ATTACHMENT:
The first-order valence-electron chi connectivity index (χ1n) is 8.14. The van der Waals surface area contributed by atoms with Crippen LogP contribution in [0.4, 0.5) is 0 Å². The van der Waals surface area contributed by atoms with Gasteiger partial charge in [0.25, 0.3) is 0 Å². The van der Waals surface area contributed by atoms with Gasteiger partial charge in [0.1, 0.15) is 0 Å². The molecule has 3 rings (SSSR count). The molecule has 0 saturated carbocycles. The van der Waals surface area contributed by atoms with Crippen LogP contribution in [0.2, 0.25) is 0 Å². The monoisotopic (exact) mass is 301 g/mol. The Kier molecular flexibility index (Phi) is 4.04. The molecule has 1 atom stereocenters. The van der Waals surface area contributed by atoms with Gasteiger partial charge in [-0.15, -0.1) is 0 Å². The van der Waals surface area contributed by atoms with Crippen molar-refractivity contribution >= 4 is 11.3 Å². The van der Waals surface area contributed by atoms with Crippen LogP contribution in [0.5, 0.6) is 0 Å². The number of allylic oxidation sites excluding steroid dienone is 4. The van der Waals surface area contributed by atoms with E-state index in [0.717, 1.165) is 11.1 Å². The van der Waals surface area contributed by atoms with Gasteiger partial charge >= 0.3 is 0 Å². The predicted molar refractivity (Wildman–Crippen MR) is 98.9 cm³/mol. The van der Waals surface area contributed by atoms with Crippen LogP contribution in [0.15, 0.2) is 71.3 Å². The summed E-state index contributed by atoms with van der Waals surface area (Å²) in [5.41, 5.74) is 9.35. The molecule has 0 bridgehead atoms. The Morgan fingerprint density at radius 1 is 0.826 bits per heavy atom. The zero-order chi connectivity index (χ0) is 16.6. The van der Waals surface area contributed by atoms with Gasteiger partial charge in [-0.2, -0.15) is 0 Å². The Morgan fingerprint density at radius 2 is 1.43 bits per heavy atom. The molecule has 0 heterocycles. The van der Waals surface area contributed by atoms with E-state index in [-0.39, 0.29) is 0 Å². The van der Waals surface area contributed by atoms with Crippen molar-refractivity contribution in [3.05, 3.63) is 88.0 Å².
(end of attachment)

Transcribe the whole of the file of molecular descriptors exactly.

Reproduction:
The first-order valence-electron chi connectivity index (χ1n) is 8.14. The van der Waals surface area contributed by atoms with Crippen LogP contribution in [0.4, 0.5) is 0 Å². The van der Waals surface area contributed by atoms with Gasteiger partial charge in [0.25, 0.3) is 0 Å². The van der Waals surface area contributed by atoms with Gasteiger partial charge in [0.1, 0.15) is 0 Å². The molecule has 3 rings (SSSR count). The molecule has 0 saturated carbocycles. The van der Waals surface area contributed by atoms with Crippen LogP contribution in [0.2, 0.25) is 0 Å². The monoisotopic (exact) mass is 301 g/mol. The Kier molecular flexibility index (Phi) is 4.04. The molecule has 1 atom stereocenters. The van der Waals surface area contributed by atoms with Gasteiger partial charge in [-0.15, -0.1) is 0 Å². The van der Waals surface area contributed by atoms with Crippen molar-refractivity contribution >= 4 is 11.3 Å². The van der Waals surface area contributed by atoms with Crippen LogP contribution in [0.5, 0.6) is 0 Å². The number of allylic oxidation sites excluding steroid dienone is 4. The van der Waals surface area contributed by atoms with E-state index in [0.717, 1.165) is 11.1 Å². The van der Waals surface area contributed by atoms with Gasteiger partial charge >= 0.3 is 0 Å². The predicted molar refractivity (Wildman–Crippen MR) is 98.9 cm³/mol. The van der Waals surface area contributed by atoms with Crippen LogP contribution in [0.15, 0.2) is 71.3 Å². The summed E-state index contributed by atoms with van der Waals surface area (Å²) in [5.41, 5.74) is 9.35. The molecule has 0 bridgehead atoms. The Morgan fingerprint density at radius 1 is 0.826 bits per heavy atom. The zero-order chi connectivity index (χ0) is 16.6. The van der Waals surface area contributed by atoms with Gasteiger partial charge in [-0.2, -0.15) is 0 Å². The Morgan fingerprint density at radius 2 is 1.43 bits per heavy atom. The molecule has 0 heterocycles. The van der Waals surface area contributed by atoms with E-state index in [-0.39, 0.29) is 0 Å². The van der Waals surface area contributed by atoms with Crippen molar-refractivity contribution in [3.05, 3.63) is 88.0 Å².